If you’re new to organizing amateur dance, listen up. The choreography is the easy part. Which part of the performance puzzle demands the greatest skill, patience, and perseverance? — Scheduling!
The requisite number of dancers must come together at the same time and place, CONSISTENTlY.
If the scheduling piece is not in place, aborted starts and stops will frustrate everyone involved and defeat the very thing a choreographer needs most — the dancers desire and confidence.
When working with amateurs, the minimal rehearsal frequency is twice a week. Start by building popularity via classes. (One of Balanchine’s famous quotes is, “First, a school”) You need to achieve a critical mass of group enthusiasm prior to your first rehearsal. You know that you’re ready to begin when you hear dancers asking YOU for more time.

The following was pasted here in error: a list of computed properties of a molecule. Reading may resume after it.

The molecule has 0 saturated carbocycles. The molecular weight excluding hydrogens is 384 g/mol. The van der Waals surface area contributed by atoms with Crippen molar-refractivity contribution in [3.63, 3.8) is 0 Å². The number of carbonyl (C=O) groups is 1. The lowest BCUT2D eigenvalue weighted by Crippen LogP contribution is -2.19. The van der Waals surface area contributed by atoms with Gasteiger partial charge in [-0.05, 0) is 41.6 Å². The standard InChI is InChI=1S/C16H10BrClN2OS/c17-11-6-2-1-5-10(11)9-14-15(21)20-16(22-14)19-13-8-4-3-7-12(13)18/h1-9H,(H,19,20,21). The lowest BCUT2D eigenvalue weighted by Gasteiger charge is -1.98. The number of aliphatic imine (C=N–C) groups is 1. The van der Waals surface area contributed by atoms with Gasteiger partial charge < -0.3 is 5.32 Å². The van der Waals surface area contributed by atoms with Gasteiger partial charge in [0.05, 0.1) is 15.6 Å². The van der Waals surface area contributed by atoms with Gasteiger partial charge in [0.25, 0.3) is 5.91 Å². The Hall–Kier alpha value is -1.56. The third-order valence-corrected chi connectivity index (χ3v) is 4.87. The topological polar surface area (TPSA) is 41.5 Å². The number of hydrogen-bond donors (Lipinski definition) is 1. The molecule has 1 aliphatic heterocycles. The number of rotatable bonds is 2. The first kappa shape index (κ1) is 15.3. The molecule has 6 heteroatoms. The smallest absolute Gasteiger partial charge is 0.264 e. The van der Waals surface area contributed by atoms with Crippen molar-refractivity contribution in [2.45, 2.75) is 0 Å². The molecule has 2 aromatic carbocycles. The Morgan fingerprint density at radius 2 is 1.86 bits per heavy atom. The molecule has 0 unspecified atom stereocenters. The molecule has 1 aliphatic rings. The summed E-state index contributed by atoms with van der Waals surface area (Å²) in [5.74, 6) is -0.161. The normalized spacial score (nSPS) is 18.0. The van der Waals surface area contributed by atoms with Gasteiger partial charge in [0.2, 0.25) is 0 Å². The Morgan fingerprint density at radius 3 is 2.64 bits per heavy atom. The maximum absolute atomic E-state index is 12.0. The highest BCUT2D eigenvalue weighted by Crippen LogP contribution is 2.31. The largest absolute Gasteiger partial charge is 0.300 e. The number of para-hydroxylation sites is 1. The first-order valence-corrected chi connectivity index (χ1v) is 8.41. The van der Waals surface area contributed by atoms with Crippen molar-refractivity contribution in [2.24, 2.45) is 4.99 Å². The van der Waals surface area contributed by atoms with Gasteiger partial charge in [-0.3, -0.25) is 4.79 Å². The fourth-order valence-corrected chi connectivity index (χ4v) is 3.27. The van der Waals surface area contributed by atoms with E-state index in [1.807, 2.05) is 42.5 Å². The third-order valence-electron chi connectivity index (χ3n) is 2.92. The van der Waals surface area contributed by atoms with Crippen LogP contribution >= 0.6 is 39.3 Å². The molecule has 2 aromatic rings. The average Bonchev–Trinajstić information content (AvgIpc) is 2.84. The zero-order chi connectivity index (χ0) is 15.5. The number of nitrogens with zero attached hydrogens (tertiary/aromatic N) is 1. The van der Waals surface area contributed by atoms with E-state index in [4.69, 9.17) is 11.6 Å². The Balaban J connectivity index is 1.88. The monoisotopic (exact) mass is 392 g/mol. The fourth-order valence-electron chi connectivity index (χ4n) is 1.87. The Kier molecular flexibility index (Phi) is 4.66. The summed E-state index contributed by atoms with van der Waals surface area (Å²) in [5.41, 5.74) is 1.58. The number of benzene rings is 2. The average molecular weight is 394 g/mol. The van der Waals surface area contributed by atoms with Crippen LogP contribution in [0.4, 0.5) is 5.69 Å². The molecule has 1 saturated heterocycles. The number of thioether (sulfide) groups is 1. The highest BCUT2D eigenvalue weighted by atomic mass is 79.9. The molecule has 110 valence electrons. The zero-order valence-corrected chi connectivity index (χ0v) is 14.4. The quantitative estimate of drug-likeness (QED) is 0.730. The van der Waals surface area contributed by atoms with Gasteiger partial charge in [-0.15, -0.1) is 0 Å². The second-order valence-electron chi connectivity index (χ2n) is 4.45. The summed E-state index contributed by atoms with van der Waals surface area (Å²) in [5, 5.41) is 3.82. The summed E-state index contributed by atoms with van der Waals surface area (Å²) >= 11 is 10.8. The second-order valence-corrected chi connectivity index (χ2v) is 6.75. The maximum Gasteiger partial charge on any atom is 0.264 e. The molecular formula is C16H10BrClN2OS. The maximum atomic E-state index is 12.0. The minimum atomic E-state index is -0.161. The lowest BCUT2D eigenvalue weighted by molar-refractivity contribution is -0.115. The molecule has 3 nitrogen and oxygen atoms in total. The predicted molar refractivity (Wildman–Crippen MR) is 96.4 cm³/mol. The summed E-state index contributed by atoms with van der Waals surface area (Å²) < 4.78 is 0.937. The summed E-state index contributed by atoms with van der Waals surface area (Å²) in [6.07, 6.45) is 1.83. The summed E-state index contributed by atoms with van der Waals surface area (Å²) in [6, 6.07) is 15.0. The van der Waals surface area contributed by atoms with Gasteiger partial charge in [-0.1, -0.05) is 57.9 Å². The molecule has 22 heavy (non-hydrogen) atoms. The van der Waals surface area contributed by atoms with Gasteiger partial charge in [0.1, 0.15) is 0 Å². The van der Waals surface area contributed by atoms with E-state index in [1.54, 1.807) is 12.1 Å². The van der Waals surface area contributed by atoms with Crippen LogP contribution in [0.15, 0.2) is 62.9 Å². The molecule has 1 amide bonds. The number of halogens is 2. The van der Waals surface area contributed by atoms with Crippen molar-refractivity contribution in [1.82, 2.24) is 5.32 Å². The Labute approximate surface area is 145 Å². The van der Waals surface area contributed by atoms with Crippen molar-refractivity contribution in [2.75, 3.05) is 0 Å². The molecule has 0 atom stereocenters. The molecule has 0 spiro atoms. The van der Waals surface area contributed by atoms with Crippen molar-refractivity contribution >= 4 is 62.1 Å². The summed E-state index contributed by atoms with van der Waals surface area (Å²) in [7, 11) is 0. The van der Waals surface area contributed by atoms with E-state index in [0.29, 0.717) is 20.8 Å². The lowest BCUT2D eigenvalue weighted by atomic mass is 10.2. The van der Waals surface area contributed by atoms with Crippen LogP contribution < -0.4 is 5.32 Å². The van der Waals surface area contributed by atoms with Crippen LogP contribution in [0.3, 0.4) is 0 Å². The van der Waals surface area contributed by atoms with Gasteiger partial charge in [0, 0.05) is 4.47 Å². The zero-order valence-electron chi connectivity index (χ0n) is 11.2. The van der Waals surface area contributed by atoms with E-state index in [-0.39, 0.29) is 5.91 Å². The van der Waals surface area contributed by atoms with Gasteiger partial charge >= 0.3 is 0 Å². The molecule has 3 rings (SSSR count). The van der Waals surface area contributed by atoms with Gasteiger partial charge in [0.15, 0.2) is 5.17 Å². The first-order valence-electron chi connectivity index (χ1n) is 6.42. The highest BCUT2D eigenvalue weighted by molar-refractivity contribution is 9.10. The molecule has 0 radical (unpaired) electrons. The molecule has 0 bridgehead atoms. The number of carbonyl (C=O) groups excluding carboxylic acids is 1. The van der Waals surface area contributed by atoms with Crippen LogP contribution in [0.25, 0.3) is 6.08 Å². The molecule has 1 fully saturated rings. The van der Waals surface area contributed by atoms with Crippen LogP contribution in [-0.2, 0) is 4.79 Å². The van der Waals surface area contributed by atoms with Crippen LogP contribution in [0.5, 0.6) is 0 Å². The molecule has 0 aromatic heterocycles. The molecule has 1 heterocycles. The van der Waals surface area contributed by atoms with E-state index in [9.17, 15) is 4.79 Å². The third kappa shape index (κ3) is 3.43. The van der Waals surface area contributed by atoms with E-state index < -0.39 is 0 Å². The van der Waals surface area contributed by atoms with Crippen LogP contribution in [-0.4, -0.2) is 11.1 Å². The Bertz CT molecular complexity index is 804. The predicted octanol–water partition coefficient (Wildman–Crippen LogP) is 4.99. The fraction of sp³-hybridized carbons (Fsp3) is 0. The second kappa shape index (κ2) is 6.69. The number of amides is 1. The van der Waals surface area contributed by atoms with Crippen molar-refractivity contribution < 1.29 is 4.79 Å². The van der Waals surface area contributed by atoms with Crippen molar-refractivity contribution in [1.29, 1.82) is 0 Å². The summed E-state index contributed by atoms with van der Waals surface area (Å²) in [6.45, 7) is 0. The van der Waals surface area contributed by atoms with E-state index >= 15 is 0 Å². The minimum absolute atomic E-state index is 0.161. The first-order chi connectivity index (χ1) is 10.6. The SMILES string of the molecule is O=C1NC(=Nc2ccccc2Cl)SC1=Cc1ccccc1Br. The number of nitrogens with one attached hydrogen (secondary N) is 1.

Even then, you need to sustain their interest by satisfying several common desires besides a love of dance. Provide an experience that is fun, efficient, productive and tribal). Rehearsal can be serious, but they must remain fun even when difficult, especially when difficult.
Convenience is key. Rehearsal must follow directly after class; and keep it short. An hour is a long time for an amateur who has already dedicated 90 minutes to taking class.
Every chance you get FOSTER A SENSE OF COMMUNITY.
At the SF JCC, I’m waiting to be allotted a space immediately following my Saturday class; and the students are requesting a second class session per week. They increasingly take the center floor in my class without my asking them to move forward. (In other words, they are gaining confidence.)
The jigsaw pieces of the puzzle are falling into place! We are almost ready to begin.